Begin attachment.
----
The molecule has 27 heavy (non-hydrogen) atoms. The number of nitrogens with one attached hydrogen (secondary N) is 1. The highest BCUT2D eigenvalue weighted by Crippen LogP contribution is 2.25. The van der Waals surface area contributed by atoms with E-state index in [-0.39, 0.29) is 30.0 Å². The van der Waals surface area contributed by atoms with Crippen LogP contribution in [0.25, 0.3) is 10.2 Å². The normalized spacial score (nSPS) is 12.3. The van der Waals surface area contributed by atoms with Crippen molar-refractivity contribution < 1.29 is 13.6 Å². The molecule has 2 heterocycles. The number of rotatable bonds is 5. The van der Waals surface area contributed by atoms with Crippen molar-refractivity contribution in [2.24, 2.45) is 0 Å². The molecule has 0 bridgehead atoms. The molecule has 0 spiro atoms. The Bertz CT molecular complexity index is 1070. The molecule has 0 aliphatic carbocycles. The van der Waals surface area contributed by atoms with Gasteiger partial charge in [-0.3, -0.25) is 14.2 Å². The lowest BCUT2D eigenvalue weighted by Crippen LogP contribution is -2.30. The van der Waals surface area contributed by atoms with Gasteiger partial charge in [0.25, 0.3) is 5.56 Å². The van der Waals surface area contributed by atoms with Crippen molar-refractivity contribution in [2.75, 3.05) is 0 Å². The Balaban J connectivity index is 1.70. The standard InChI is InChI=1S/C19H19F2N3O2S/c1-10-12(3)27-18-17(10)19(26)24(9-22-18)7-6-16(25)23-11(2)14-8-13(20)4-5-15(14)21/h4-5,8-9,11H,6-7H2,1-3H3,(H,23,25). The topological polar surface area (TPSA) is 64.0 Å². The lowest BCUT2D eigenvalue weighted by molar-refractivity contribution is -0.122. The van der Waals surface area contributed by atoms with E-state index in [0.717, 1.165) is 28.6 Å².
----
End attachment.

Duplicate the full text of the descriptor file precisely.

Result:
The molecule has 27 heavy (non-hydrogen) atoms. The number of nitrogens with one attached hydrogen (secondary N) is 1. The highest BCUT2D eigenvalue weighted by Crippen LogP contribution is 2.25. The van der Waals surface area contributed by atoms with E-state index in [-0.39, 0.29) is 30.0 Å². The van der Waals surface area contributed by atoms with Crippen LogP contribution in [0.25, 0.3) is 10.2 Å². The normalized spacial score (nSPS) is 12.3. The van der Waals surface area contributed by atoms with Crippen molar-refractivity contribution < 1.29 is 13.6 Å². The molecule has 2 heterocycles. The number of rotatable bonds is 5. The van der Waals surface area contributed by atoms with Crippen molar-refractivity contribution in [2.24, 2.45) is 0 Å². The molecule has 0 bridgehead atoms. The molecule has 0 spiro atoms. The Bertz CT molecular complexity index is 1070. The molecule has 0 aliphatic carbocycles. The van der Waals surface area contributed by atoms with Gasteiger partial charge in [-0.3, -0.25) is 14.2 Å². The lowest BCUT2D eigenvalue weighted by Crippen LogP contribution is -2.30. The van der Waals surface area contributed by atoms with Gasteiger partial charge in [0.25, 0.3) is 5.56 Å². The van der Waals surface area contributed by atoms with Crippen molar-refractivity contribution in [2.75, 3.05) is 0 Å². The Balaban J connectivity index is 1.70. The standard InChI is InChI=1S/C19H19F2N3O2S/c1-10-12(3)27-18-17(10)19(26)24(9-22-18)7-6-16(25)23-11(2)14-8-13(20)4-5-15(14)21/h4-5,8-9,11H,6-7H2,1-3H3,(H,23,25). The topological polar surface area (TPSA) is 64.0 Å². The lowest BCUT2D eigenvalue weighted by molar-refractivity contribution is -0.122. The van der Waals surface area contributed by atoms with E-state index in [0.717, 1.165) is 28.6 Å².